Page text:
The writers strike took to the skies of Los Angeles on Monday, as a plane flew around all of the major production studios with a banner that read, “Pay the writers, you AI-holes.”
What started out as a joke among friends quickly became a reality — and a show of union solidarity — when writer and director Jacob Reed shared the idea on social media.
“Mostly, there’s just so many great signs. I was like, ‘Someone should put one of these in the air. Is that possible? Could you get a skywriter?’ And it started as a joke on my ‘friends only’ Instagram. I had enough friends immediately just be like, ‘Yes, I would chip in. Yes. Tell me what you need,’” he told Deadline while on the picket line at Paramount on Monday.
Reed quickly took the idea to his larger social media community, where the idea started to pick up traction. After a friend, who had been involved in a similar stunt during a previous strike authorization vote, offered to send Reed the flight path they used, he began to take the idea more seriously. He attached his Venmo to his social media, and the rest is history.
In total, Reed received just over $2,500 in donations from WGA members as well as members of IATSE Locals 44, 600, 700, 705, 728, 871, 892, SAG/AFTRA, The Animation Guild, DGA, United Domestic Workers, California Teachers Association, International Federation of Professional and Technical Engineers. About $2,200 was spent to commission the plane and the rest was donated to the Entertainment Community Fund.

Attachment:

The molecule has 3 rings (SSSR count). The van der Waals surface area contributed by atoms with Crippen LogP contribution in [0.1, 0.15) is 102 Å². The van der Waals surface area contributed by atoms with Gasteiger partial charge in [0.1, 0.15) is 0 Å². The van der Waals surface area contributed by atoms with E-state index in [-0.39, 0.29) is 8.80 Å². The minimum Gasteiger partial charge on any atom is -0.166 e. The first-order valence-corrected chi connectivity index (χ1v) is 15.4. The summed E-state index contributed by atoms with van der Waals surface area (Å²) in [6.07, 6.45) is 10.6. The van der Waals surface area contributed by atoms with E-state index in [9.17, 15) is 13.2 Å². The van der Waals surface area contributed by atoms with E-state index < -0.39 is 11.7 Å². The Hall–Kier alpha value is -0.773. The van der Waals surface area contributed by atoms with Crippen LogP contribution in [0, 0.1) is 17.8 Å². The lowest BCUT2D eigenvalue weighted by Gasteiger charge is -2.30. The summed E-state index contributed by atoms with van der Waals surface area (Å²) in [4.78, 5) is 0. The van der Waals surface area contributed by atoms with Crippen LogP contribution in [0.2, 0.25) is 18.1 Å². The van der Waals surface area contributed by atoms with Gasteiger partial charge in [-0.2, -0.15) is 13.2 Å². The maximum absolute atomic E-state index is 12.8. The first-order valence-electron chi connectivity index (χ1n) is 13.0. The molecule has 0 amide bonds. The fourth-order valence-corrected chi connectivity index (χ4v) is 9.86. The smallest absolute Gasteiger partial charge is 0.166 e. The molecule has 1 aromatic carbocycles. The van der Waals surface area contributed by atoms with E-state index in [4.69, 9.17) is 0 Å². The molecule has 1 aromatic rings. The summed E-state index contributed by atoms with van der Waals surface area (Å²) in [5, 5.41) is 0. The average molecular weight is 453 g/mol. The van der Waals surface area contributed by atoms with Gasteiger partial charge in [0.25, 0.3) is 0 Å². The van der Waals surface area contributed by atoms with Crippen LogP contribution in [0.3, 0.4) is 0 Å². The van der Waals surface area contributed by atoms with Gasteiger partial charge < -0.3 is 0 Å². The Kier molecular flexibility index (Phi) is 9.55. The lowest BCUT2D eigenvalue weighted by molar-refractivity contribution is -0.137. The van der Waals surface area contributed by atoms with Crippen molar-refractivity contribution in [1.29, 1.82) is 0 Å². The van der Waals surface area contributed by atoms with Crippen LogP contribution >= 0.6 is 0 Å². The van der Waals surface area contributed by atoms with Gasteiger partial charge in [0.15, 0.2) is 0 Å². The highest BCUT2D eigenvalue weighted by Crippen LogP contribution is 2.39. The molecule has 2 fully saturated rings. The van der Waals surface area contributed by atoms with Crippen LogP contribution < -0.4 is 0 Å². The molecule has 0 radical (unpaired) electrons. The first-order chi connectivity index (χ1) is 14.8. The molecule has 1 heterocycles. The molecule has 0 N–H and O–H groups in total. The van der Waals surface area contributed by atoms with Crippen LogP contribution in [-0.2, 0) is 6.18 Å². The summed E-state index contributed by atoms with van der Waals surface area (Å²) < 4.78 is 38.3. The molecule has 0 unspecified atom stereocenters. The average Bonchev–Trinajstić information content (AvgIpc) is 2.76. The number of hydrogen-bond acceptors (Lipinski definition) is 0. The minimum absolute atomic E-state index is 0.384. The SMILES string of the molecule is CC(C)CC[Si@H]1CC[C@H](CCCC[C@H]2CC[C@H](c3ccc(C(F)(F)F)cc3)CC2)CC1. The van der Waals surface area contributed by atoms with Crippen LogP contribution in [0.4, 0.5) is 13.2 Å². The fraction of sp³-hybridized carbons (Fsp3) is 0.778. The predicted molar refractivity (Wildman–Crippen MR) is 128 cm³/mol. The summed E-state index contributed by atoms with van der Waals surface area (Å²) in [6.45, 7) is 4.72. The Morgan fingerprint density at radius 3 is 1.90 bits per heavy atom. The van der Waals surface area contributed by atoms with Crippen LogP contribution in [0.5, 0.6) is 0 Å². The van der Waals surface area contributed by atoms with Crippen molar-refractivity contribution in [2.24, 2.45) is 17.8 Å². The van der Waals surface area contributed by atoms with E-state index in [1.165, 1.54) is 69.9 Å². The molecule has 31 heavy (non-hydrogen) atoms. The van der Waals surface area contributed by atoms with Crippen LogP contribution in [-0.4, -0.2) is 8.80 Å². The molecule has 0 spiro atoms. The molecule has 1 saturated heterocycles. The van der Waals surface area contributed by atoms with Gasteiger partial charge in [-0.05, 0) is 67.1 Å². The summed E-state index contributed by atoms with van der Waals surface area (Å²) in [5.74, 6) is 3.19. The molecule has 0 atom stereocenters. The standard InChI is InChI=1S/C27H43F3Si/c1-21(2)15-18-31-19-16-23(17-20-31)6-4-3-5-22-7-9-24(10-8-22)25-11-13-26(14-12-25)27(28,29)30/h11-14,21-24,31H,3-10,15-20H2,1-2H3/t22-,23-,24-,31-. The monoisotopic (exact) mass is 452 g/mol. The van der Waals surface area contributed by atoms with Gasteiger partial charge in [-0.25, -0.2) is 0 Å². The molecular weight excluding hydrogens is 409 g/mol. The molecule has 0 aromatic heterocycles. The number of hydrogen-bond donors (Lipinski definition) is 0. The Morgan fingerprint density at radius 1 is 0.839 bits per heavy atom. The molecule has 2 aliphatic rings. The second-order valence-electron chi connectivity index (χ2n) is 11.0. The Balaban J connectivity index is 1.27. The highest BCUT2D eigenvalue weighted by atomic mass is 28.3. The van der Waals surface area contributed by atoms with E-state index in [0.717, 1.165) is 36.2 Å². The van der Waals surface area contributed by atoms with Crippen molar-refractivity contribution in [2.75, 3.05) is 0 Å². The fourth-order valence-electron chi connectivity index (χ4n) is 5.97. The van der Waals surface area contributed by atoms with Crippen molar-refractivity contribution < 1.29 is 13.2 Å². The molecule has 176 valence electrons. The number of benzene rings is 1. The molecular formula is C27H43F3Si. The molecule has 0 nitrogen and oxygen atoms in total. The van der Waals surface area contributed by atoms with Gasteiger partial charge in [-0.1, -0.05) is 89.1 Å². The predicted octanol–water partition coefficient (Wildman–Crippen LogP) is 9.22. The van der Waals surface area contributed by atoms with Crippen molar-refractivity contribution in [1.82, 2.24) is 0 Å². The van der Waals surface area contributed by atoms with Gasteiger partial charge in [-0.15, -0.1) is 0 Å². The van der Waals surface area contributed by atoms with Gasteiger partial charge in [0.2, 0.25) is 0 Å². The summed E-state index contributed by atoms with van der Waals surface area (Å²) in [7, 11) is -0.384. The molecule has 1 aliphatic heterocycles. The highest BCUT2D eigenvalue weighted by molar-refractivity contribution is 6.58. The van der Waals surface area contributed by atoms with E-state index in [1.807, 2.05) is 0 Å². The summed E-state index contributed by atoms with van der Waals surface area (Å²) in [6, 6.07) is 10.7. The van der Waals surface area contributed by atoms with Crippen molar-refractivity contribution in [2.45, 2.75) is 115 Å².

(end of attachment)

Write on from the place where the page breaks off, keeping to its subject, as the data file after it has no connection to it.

Here’s a closer look, via Twitter:
During the three-hour flight, the plane did several loops at each of the major studios across Los Angeles — Amazon Studios, Paramount, Sony, Fox, CBS, Universal, Warner Bros. and Netflix — which have been picketed for the past 14 days.
Reed is not a member of the WGA himself, but he is a member of the DGA. He’s been on the picket lines over the past two weeks supporting his sister union and chose to lead the flyover initiative because “it’s all of our fight.”
“Based on the timing of their negotiations, they kind of take a bullet for the industry and have to go first. So the better deal that WGA gets — which by the way, whatever deal they get is not going to be an insanely good deal. It’s gonna be basic things that any worker should have. But if they can fight to protect that, then it’s going to be an easier fight for SAG, it’s going to be an easier fight for the DGA. It’s going to be an easier fight for every other human being that comes after that.”
He added: “The only way to take on capitalism and take on these CEOs that have literal billions of dollars…that they can wait out a strike on, is if we all join together.”